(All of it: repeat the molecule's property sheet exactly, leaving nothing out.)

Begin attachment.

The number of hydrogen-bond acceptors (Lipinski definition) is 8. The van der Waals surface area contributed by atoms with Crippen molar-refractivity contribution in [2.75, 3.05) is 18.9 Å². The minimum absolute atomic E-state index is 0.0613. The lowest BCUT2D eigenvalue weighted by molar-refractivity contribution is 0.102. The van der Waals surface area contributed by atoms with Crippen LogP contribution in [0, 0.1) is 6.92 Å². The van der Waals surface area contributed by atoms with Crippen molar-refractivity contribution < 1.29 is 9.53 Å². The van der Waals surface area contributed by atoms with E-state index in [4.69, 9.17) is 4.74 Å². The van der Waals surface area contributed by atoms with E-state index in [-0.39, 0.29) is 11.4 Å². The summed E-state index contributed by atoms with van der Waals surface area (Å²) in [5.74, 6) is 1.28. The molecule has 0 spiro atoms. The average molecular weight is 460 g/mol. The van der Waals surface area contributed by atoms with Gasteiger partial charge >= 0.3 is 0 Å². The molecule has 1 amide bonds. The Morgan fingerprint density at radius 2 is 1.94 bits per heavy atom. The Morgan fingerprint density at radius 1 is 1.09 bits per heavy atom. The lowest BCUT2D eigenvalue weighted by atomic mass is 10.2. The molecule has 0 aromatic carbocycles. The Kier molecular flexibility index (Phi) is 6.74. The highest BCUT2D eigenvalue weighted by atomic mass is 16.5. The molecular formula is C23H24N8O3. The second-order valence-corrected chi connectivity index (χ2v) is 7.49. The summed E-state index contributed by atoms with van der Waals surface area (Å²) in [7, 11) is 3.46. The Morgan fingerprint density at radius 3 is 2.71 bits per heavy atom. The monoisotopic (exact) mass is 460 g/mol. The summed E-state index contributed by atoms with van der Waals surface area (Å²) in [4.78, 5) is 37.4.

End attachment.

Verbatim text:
The number of hydrogen-bond acceptors (Lipinski definition) is 8. The van der Waals surface area contributed by atoms with Crippen molar-refractivity contribution in [2.75, 3.05) is 18.9 Å². The minimum absolute atomic E-state index is 0.0613. The lowest BCUT2D eigenvalue weighted by molar-refractivity contribution is 0.102. The van der Waals surface area contributed by atoms with Crippen LogP contribution in [0, 0.1) is 6.92 Å². The van der Waals surface area contributed by atoms with Crippen molar-refractivity contribution < 1.29 is 9.53 Å². The van der Waals surface area contributed by atoms with E-state index in [4.69, 9.17) is 4.74 Å². The van der Waals surface area contributed by atoms with E-state index in [-0.39, 0.29) is 11.4 Å². The summed E-state index contributed by atoms with van der Waals surface area (Å²) in [5.74, 6) is 1.28. The molecule has 0 spiro atoms. The average molecular weight is 460 g/mol. The van der Waals surface area contributed by atoms with Gasteiger partial charge >= 0.3 is 0 Å². The molecule has 1 amide bonds. The Morgan fingerprint density at radius 2 is 1.94 bits per heavy atom. The Morgan fingerprint density at radius 1 is 1.09 bits per heavy atom. The lowest BCUT2D eigenvalue weighted by atomic mass is 10.2. The molecule has 0 aromatic carbocycles. The Kier molecular flexibility index (Phi) is 6.74. The highest BCUT2D eigenvalue weighted by atomic mass is 16.5. The molecular formula is C23H24N8O3. The second-order valence-corrected chi connectivity index (χ2v) is 7.49. The summed E-state index contributed by atoms with van der Waals surface area (Å²) in [7, 11) is 3.46. The Morgan fingerprint density at radius 3 is 2.71 bits per heavy atom. The monoisotopic (exact) mass is 460 g/mol. The summed E-state index contributed by atoms with van der Waals surface area (Å²) in [4.78, 5) is 37.4.